I’ve been counting down the days since I heard that hip yoga-wear retailer lululemon (Nasdaq: LULU) was going to IPO. This is exactly the kind of growth story I love to see - a foreign company whose initial foray into the US has been greeted with wild excitement by affluent urban tastemakers. Walk into any yoga class in Chicago or New York and you’ll see women and men of all ages going into downward dog adorned with lululemon’s distinct omega-esque logo. It’s just a matter of time before this sight spreads to the rest of the country.
I figured that lululemon would undoubtedly be the next in a recent run of hot clothing stocks to go on a tear. Despite recognizing their popularity early on, I largely sat on the sidelines as the stock prices of Zumiez, Under Armor, and Crocs (which I did hold briefly) soared. I was never able to pull the trigger as the stocks always seemed too richly valued. I vowed that I wouldn’t make the same mistake this time with lululemon.
It seems as though a lot of investors made the same promise and wanted to load up on lululemon at any price. In comparison to the IPOs of the aforementioned companies (and Citi Trends, another recently IPOed retailer), lululemon appears to give new meaning to the word “overvalued.”
Like LULU, all four of the other companies soared on their first day of trading. And all four of the companies have posted huge annual returns since that first day close (interestingly, each company also found its stock at a lower level 1 week after the initial IPO). But it seems as though investors may have learned their lessons and banked enormous future growth assumptions into lululemon’s initial valuation.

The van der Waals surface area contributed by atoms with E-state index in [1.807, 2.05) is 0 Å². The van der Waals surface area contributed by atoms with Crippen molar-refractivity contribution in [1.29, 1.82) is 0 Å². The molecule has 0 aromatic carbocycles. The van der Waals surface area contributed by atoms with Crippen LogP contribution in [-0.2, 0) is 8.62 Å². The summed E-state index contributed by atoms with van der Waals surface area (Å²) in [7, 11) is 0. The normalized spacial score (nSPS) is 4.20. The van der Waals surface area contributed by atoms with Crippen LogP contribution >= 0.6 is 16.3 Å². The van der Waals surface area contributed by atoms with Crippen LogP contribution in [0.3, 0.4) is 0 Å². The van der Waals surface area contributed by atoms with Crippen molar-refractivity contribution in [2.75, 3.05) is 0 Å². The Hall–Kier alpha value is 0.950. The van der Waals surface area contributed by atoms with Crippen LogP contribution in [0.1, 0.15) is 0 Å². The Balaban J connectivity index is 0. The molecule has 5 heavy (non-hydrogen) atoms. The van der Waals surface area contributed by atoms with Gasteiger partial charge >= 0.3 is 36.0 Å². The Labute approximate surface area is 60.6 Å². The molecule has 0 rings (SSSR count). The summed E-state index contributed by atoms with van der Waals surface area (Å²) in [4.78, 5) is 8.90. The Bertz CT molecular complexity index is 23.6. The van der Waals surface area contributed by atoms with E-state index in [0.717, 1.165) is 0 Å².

Let’s take a look at all four of these companies today.
How does lululemon’s valuation stack up? Not well. In terms of estimated growth rates, the closest comparison is Crocs. Despite an amazing track record as a public company and future growth estimates exceeding lululemon’s, Crocs is selling for a forward P/E that is 75% lower. While one can argue that this makes Crocs undervalued, I tend to see a 29 forward P/E as fair for a growth company.
And unlike Crocs, lululemon’s growth is limited by the number of stores it can build. The company currently has 59 locations and plans to build another 20 to 25 this year. As Crocs’ popularity grew, it quickly able to scale up its distribution to thousands of retailers. For lululemon to ultimately fetch the same valuation as Crocs, which would not even triple the stock price, it would have to produce approximately 20x more profit than the $7.7M it earned last year. Furthermore, as SmartGuyDH wrote on July 16, it’s unclear whether lululemon’s primary purpose for going public was to fuel growth.
Don’t get me wrong- I would love to own shares of lululemon, just not at this price. This is a company with 25% same-store sales growth and $1400/sq. foot sales, which may be the best in all of retail. It capitalizes on the current yoga craze with desirable, high-priced products. But ultimately, this is a niche retailer whose “cool factor” has caused the market to get ahead of itself. Keep lululemon on your watch list, but don’t count on it to produce the same eye-popping returns of the hot retailers that came before it.
Disclosure: SmartGuyAB does not own shares in any of the companies mentioned.